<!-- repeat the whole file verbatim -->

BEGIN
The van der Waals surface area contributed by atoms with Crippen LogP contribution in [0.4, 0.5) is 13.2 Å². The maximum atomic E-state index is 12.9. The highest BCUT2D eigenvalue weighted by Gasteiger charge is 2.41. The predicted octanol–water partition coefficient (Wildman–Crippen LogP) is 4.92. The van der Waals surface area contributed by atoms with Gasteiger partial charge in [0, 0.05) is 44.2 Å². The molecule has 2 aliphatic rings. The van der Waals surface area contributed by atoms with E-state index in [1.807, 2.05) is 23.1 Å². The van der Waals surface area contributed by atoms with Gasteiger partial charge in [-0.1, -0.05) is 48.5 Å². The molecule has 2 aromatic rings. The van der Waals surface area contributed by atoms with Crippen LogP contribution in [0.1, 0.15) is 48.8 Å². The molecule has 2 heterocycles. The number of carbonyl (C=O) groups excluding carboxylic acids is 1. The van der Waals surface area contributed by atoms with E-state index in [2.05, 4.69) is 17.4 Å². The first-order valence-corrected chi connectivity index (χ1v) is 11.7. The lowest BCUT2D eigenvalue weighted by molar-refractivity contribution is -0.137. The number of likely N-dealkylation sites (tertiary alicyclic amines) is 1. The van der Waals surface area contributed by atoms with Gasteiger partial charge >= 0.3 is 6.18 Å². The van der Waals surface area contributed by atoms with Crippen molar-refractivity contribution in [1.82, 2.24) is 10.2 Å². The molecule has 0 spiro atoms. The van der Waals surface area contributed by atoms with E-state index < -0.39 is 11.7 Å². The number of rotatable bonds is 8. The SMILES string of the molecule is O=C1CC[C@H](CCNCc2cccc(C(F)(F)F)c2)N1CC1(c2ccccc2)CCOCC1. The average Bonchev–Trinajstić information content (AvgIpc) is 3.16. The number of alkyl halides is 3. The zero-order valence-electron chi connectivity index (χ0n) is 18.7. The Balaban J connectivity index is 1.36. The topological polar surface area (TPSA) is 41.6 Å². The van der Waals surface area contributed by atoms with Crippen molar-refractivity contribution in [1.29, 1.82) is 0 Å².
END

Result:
The van der Waals surface area contributed by atoms with Crippen LogP contribution in [0.4, 0.5) is 13.2 Å². The maximum atomic E-state index is 12.9. The highest BCUT2D eigenvalue weighted by Gasteiger charge is 2.41. The predicted octanol–water partition coefficient (Wildman–Crippen LogP) is 4.92. The van der Waals surface area contributed by atoms with Gasteiger partial charge in [0, 0.05) is 44.2 Å². The molecule has 2 aliphatic rings. The van der Waals surface area contributed by atoms with E-state index in [1.807, 2.05) is 23.1 Å². The van der Waals surface area contributed by atoms with Gasteiger partial charge in [-0.1, -0.05) is 48.5 Å². The molecule has 2 aromatic rings. The van der Waals surface area contributed by atoms with Crippen LogP contribution in [0.1, 0.15) is 48.8 Å². The molecule has 2 heterocycles. The number of carbonyl (C=O) groups excluding carboxylic acids is 1. The van der Waals surface area contributed by atoms with E-state index in [2.05, 4.69) is 17.4 Å². The first-order valence-corrected chi connectivity index (χ1v) is 11.7. The lowest BCUT2D eigenvalue weighted by molar-refractivity contribution is -0.137. The number of likely N-dealkylation sites (tertiary alicyclic amines) is 1. The van der Waals surface area contributed by atoms with Gasteiger partial charge >= 0.3 is 6.18 Å². The van der Waals surface area contributed by atoms with Crippen molar-refractivity contribution in [1.82, 2.24) is 10.2 Å². The molecule has 0 spiro atoms. The van der Waals surface area contributed by atoms with E-state index < -0.39 is 11.7 Å². The number of rotatable bonds is 8. The SMILES string of the molecule is O=C1CC[C@H](CCNCc2cccc(C(F)(F)F)c2)N1CC1(c2ccccc2)CCOCC1. The average Bonchev–Trinajstić information content (AvgIpc) is 3.16. The number of alkyl halides is 3. The zero-order valence-electron chi connectivity index (χ0n) is 18.7. The Balaban J connectivity index is 1.36. The topological polar surface area (TPSA) is 41.6 Å². The van der Waals surface area contributed by atoms with Crippen molar-refractivity contribution in [1.29, 1.82) is 0 Å².